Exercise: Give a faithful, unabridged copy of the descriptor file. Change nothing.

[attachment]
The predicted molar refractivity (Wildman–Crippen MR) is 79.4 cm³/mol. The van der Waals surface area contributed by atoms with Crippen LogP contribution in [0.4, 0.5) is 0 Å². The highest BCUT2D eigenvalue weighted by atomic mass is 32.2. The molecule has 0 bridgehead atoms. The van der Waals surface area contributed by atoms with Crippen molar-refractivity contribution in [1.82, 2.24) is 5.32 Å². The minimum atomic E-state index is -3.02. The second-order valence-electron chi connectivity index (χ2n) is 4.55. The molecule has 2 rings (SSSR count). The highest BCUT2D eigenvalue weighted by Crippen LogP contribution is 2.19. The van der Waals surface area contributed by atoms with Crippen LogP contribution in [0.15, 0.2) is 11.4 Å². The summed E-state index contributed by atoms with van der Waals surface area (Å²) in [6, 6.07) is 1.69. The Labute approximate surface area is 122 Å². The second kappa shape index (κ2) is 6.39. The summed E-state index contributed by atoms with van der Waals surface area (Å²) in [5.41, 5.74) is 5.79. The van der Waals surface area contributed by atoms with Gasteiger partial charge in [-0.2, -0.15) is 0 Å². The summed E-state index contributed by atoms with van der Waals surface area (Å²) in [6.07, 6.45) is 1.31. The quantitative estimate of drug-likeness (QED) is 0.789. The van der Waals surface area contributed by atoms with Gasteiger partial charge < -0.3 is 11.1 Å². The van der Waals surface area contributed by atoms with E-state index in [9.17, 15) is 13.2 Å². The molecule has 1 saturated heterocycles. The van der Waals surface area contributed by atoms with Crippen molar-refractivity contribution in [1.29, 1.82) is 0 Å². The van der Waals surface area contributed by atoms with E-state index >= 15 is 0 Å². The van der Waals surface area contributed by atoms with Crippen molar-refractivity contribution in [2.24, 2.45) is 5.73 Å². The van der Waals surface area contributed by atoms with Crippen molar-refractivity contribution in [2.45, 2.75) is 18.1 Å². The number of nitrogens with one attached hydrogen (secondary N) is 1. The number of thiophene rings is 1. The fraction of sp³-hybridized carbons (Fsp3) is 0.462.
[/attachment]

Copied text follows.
The predicted molar refractivity (Wildman–Crippen MR) is 79.4 cm³/mol. The van der Waals surface area contributed by atoms with Crippen LogP contribution in [0.4, 0.5) is 0 Å². The highest BCUT2D eigenvalue weighted by atomic mass is 32.2. The molecule has 0 bridgehead atoms. The van der Waals surface area contributed by atoms with Crippen molar-refractivity contribution in [1.82, 2.24) is 5.32 Å². The minimum atomic E-state index is -3.02. The second-order valence-electron chi connectivity index (χ2n) is 4.55. The molecule has 2 rings (SSSR count). The highest BCUT2D eigenvalue weighted by Crippen LogP contribution is 2.19. The van der Waals surface area contributed by atoms with Crippen LogP contribution in [0.15, 0.2) is 11.4 Å². The summed E-state index contributed by atoms with van der Waals surface area (Å²) in [6, 6.07) is 1.69. The Labute approximate surface area is 122 Å². The second kappa shape index (κ2) is 6.39. The summed E-state index contributed by atoms with van der Waals surface area (Å²) in [5.41, 5.74) is 5.79. The van der Waals surface area contributed by atoms with Gasteiger partial charge in [-0.2, -0.15) is 0 Å². The summed E-state index contributed by atoms with van der Waals surface area (Å²) in [6.07, 6.45) is 1.31. The quantitative estimate of drug-likeness (QED) is 0.789. The van der Waals surface area contributed by atoms with Gasteiger partial charge < -0.3 is 11.1 Å². The van der Waals surface area contributed by atoms with E-state index in [9.17, 15) is 13.2 Å². The molecule has 1 saturated heterocycles. The van der Waals surface area contributed by atoms with Crippen molar-refractivity contribution in [1.29, 1.82) is 0 Å². The van der Waals surface area contributed by atoms with E-state index >= 15 is 0 Å². The van der Waals surface area contributed by atoms with Crippen molar-refractivity contribution in [2.24, 2.45) is 5.73 Å². The van der Waals surface area contributed by atoms with Crippen molar-refractivity contribution in [2.45, 2.75) is 18.1 Å². The number of nitrogens with one attached hydrogen (secondary N) is 1. The number of thiophene rings is 1. The fraction of sp³-hybridized carbons (Fsp3) is 0.462.